Author: William Goldman
Pages: 400 (paperback)
Published: October 20th 1999 (first published 1973)
Published by: Bloomsbury
Beautiful, flaxen-haired Buttercup has fallen for Westley, the farm boy, and when he departs to make his fortune she vows never to love another. When she hears that his ship has been captured by the Dread Pirate Roberts - who never leaves survivors - her heart is broken. But her chars draw the attention of the relentless Prince Humperdinck who wants a wife and will go to any lengths to have Buttercup. So stars a fairy tale like no other, of fencing, fighting, torture, poison, true love, hate, revenge, giants, hunters, bad men, good men, beautifulest ladies, snakes, spiders, beasts, chases, escapes, lies, truths, passion and miracles.
"Hello. My name is Inigo Montoya. You killed my father. Prepare to die."
Buttercup is the most beautiful woman in the world, but when the love of her life, Westley, is captured by the Dread Pirate Roberts - who never leaves any survivors - she despairs and vows to never love again. She agrees to marry Prince Humperdinck with the understanding that she doesn't love him and never will. Many crazy things ensue when she is kidnapped by the cleverest person in the world with the aid of his henchmen: the world's most gifted swordsman and the world's strongest man.
I was a little confused going into this book. The full title is The Princess Bride: S. Morgenstern's Classic Tale of True Love and High Adventure; The "Good Parts" Version, Abridged by William Goldman. So I was a little confused. Because obviously the story wasn't real, so why was it pretending to be an abridgement of a historical book that didn't even exist? But I went with it, and ended up very much enjoying it. "Morgenstern's" parts were very funny, particularly at the start of the book, and the little asides that Goldman adds explaining things or giving brief descriptions of the 'excisions' he has made were often very entertaining as well. Plus there's a Zoo of Death. This name amused me greatly, and probably more than it should have done.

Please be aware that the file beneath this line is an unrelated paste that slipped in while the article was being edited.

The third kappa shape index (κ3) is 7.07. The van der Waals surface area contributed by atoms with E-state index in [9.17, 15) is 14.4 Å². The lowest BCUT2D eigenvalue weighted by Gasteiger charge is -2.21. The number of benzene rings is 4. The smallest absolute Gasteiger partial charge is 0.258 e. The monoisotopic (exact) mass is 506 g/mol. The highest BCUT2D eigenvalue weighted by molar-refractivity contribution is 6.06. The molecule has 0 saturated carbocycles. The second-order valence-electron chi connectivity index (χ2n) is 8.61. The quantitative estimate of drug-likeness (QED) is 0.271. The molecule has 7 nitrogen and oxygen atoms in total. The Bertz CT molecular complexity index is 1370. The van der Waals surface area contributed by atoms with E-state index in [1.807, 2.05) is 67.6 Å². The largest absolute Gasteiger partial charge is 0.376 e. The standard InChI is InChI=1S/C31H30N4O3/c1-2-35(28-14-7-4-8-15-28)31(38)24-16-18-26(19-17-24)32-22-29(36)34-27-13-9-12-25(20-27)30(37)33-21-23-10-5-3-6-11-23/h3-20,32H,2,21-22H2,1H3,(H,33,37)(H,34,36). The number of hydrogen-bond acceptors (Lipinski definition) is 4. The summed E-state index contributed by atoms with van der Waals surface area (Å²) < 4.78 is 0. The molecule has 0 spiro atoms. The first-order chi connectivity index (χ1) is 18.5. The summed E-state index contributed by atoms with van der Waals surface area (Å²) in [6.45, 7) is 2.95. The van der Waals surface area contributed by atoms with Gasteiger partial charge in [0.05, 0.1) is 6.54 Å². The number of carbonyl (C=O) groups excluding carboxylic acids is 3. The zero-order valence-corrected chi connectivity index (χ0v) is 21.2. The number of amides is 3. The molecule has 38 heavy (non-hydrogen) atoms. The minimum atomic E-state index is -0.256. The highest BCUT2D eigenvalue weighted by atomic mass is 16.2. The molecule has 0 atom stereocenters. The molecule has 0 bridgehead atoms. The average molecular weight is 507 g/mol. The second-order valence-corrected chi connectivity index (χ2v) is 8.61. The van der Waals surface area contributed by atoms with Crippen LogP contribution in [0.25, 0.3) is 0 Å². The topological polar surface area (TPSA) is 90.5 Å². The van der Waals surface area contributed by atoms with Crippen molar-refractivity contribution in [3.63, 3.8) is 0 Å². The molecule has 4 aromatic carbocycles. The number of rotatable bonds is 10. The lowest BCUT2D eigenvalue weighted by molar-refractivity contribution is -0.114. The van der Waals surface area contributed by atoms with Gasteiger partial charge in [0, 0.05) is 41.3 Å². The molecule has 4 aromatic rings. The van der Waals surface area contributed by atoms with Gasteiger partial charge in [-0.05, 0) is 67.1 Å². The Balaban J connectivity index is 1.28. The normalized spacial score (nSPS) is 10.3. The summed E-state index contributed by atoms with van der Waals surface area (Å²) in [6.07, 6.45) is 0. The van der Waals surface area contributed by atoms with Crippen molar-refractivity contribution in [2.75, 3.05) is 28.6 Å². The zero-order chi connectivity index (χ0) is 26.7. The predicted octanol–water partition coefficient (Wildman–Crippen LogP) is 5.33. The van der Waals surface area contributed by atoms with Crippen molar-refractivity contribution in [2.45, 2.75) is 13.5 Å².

The characters are pretty much all wonderful. Buttercup is rather ditzy and a little over-dramatic, but it fits with the whole tone of a book where everything is a little over the top. Unfortunately, she doesn't have a whole lot of depth past loving Westley, enjoying riding horses and being very very pretty. Some of the other characters provided a little more depth and allow you to get to know - and care about them - more. Vizzini, Fezzik and Inigo Montoya (Buttercup's kidnappers) are all great characters, and hearing about Fezzik's and Inigo's histories were wonderful. You can't help but feel sorry for them, and how they've ended up where they have. Inigo's story I thought was particularly good, and he's probably my favourite character from the book.
When it comes to the story it is your typical adventure story, though there are a nice couple of twists in there that I for one didn't see coming. Once it gets going and all the set-up introductory stuff is done with, which doesn't take too long thanks to the 'abridgements', the story goes along at a nice rate, and there isn't ever very long where something isn't happening. The whole everything is very creative, and the torture machine that is devised is quite ingenious, though really quite unpleasant when you think about it. Which, I suppose, is the entire point of a torture machine, so job well done there!
I didn't have any particular problem with this book that jumps out at me and thoroughly enjoyed it, but there was just that spark of something missing that stopped me from falling in love with it. Still, a book I'd definitely recommend with wonderful characters that will stay with you.
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